2. Let be such that side is parallel to the -axis. PROVE that:
• coincides with the foot of the altitude from vertex
• none of the triangles has slopes in geometric progression.
(This is the only exception to the main point in today’s discussion.)
3. In , let be as given in equation (1). PROVE that the slopes of and are reciprocals of each other if and only if the slope of side is
4. PROVE if the slopes of the sides of a triangle form a geometric progression with common ratio , then the -coordinate of point coincides with the -coordinate of the centroid of the triangle.
5. In , let be the slopes of sides . PROVE that the following statements are equivalent:
• is parallel to

• (Under this condition, the slopes of line segments form a geometric progression.)

## An application of Stewart’s theorem

Let be the nine-point center of triangle . We showed in our previous post that if the parent triangle is right-angled with , then

(1)

We’ll now prove what holds more generally for any triangle:

(2)

being the circumradius and the usual side-lengths.

## Memory recall

Let’s first be reminded of the main ingredient: Stewart’s theorem. It states that given a triangle with side-lengths and a cevian like the one depicted below:

then we have:

(3)

## Main results

In with the usual notation, PROVE that the orthocenter-circumcenter distance satisfies .

It was from this amazing site that we first learnt of the above identity. We’ll add our own proof of it to an already existing pool of proofs, using Stewart’s theorem as a tool. We’ll also use the formula for median lengths, and the fact that the centroid divides a median in the ratio (measured from a vertex) and also divides the Euler line in the ratio (measured from the orthocenter).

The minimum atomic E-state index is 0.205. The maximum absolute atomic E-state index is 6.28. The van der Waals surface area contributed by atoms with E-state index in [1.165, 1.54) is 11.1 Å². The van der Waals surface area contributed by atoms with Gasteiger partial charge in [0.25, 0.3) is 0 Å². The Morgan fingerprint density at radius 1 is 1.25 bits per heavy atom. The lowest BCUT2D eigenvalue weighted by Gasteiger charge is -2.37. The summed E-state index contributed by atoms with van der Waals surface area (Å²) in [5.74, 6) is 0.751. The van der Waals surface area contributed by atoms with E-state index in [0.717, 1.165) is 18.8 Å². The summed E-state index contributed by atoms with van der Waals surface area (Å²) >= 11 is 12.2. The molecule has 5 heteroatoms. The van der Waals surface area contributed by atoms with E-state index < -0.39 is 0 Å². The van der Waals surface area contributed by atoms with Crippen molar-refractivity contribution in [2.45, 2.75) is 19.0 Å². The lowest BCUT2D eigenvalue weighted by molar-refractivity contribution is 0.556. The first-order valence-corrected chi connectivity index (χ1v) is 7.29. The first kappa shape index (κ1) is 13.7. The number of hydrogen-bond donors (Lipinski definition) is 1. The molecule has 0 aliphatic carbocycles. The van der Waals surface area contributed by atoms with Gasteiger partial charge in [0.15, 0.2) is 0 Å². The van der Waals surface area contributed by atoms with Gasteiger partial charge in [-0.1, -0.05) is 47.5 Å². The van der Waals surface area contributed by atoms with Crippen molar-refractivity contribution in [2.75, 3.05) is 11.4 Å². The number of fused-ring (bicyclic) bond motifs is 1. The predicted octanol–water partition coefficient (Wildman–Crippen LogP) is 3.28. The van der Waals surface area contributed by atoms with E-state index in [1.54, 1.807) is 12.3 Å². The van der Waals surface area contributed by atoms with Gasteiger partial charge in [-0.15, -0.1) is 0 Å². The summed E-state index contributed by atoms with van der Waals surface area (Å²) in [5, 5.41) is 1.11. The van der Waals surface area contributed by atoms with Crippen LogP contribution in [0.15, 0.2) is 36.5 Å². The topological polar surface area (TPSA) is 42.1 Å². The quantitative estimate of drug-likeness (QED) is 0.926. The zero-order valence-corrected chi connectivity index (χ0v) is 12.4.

Consider the diagram below where is the centriod of , is the midpoint of , and (circumradius):

Notice our new point just andering along side . More importantly, observe that is perpendicular to ( is the midpoint of and is the circumcenter). Therefore, the Pythagorean theorem applied to gives:

(4)

Since and , Stewart’s theorem applied to gives:

(5)

The length of median satisfies . Thus, combining equations (4) and (5) gives:

The above procedure works regardless of the vertex we started with. And it also works even in the peculiar case where are co-linear. It also doesn’t matter if both and are outside the parent triangle.

Let be the orthocenter of with circum-radius . PROVE that .

Apply Stewart’s theorem to in the diagram below:

Add all the three last equations:

Let and be the nine-point center and orthocenter of . PROVE that .

We only slightly modify the proof given in example 2, replacing the centroid with the nine-point center (note that is the midpoint of ).

In above, is a median, so:

Similarly, if we connect the segment to vertices and instead, we obtain (with and as medians)

Add the expressions for and simplify:

Since , we have . In turn:

PROVE that , where is the nine-point center of . Hence deduce that in a right triangle with hypotenuse of length , the sum of the squares of the distances from the vertices to the nine-point center is the length of the hypotenuse.

We obtained as an intermediate step in example 3 above.

Now if is such that is the hypotenuse with length , then . The circumradius is half of the length of the hypotenuse, so . Substituting in the expression for , we obtain:

We show in example 5 below that the above relation also holds in a non-right triangle setting.

Consider in which and . PROVE that .

(If you’re curious as to how we obtained , see example 7 for a sample procedure.)

A key ingredient in the proof is the fact that the circumradius can be expressed as as per the extended law of sines.

Since , the cosine law gives

Also:

Equation (2) becomes: